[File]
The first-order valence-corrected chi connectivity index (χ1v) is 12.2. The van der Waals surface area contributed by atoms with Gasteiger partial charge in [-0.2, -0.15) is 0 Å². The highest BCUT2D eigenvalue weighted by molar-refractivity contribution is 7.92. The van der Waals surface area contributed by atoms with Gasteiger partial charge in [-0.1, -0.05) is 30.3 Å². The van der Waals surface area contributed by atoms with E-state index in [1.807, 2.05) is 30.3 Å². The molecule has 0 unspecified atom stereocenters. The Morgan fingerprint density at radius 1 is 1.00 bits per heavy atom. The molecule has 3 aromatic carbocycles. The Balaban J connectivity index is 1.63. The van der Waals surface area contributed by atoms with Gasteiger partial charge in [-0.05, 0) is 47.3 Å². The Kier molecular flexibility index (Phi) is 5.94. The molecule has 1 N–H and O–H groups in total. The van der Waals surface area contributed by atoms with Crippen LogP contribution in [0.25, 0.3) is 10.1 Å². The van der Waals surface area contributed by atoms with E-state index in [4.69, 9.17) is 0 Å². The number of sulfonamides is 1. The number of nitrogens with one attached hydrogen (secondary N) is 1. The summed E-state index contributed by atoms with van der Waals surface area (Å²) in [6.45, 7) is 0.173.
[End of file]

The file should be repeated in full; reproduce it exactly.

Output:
The first-order valence-corrected chi connectivity index (χ1v) is 12.2. The van der Waals surface area contributed by atoms with Gasteiger partial charge in [-0.2, -0.15) is 0 Å². The highest BCUT2D eigenvalue weighted by molar-refractivity contribution is 7.92. The van der Waals surface area contributed by atoms with Gasteiger partial charge in [-0.1, -0.05) is 30.3 Å². The van der Waals surface area contributed by atoms with E-state index in [1.807, 2.05) is 30.3 Å². The molecule has 0 unspecified atom stereocenters. The Morgan fingerprint density at radius 1 is 1.00 bits per heavy atom. The molecule has 3 aromatic carbocycles. The Balaban J connectivity index is 1.63. The van der Waals surface area contributed by atoms with Gasteiger partial charge in [-0.05, 0) is 47.3 Å². The Kier molecular flexibility index (Phi) is 5.94. The molecule has 1 N–H and O–H groups in total. The van der Waals surface area contributed by atoms with Crippen LogP contribution in [0.25, 0.3) is 10.1 Å². The van der Waals surface area contributed by atoms with E-state index in [4.69, 9.17) is 0 Å². The number of sulfonamides is 1. The number of nitrogens with one attached hydrogen (secondary N) is 1. The summed E-state index contributed by atoms with van der Waals surface area (Å²) in [6.45, 7) is 0.173.